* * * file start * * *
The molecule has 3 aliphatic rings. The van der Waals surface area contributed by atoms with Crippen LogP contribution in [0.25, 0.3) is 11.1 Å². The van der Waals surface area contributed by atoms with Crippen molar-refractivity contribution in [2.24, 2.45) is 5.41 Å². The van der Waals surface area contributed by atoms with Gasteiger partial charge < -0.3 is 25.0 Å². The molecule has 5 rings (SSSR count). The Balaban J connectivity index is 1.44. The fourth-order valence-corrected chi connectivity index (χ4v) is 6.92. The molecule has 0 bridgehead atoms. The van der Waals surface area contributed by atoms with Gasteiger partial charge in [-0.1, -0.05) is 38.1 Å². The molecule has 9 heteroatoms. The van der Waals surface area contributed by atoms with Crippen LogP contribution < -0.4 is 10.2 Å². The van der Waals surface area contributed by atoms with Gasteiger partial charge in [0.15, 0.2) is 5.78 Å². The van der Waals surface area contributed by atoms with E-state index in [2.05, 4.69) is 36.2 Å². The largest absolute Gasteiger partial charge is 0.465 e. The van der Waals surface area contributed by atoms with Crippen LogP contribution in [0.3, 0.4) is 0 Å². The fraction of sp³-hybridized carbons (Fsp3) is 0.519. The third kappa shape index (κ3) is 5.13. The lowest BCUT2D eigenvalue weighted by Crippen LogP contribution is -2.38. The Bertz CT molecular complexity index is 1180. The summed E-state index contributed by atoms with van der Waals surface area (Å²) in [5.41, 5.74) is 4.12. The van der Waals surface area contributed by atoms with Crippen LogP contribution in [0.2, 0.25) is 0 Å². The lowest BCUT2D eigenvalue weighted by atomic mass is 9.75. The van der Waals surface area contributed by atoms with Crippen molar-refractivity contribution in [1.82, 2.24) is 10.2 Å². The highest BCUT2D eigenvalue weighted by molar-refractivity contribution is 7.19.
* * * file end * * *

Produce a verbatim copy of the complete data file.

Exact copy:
The molecule has 3 aliphatic rings. The van der Waals surface area contributed by atoms with Crippen LogP contribution in [0.25, 0.3) is 11.1 Å². The van der Waals surface area contributed by atoms with Crippen molar-refractivity contribution in [2.24, 2.45) is 5.41 Å². The van der Waals surface area contributed by atoms with Gasteiger partial charge < -0.3 is 25.0 Å². The molecule has 5 rings (SSSR count). The Balaban J connectivity index is 1.44. The fourth-order valence-corrected chi connectivity index (χ4v) is 6.92. The molecule has 0 bridgehead atoms. The van der Waals surface area contributed by atoms with Gasteiger partial charge in [-0.1, -0.05) is 38.1 Å². The molecule has 9 heteroatoms. The van der Waals surface area contributed by atoms with Crippen LogP contribution < -0.4 is 10.2 Å². The van der Waals surface area contributed by atoms with Gasteiger partial charge in [0.15, 0.2) is 5.78 Å². The van der Waals surface area contributed by atoms with E-state index in [2.05, 4.69) is 36.2 Å². The largest absolute Gasteiger partial charge is 0.465 e. The van der Waals surface area contributed by atoms with Crippen LogP contribution in [0.3, 0.4) is 0 Å². The fraction of sp³-hybridized carbons (Fsp3) is 0.519. The third kappa shape index (κ3) is 5.13. The lowest BCUT2D eigenvalue weighted by Crippen LogP contribution is -2.38. The Bertz CT molecular complexity index is 1180. The summed E-state index contributed by atoms with van der Waals surface area (Å²) in [5.41, 5.74) is 4.12. The van der Waals surface area contributed by atoms with Crippen LogP contribution in [0.2, 0.25) is 0 Å². The lowest BCUT2D eigenvalue weighted by atomic mass is 9.75. The van der Waals surface area contributed by atoms with Crippen molar-refractivity contribution in [1.82, 2.24) is 10.2 Å². The highest BCUT2D eigenvalue weighted by molar-refractivity contribution is 7.19.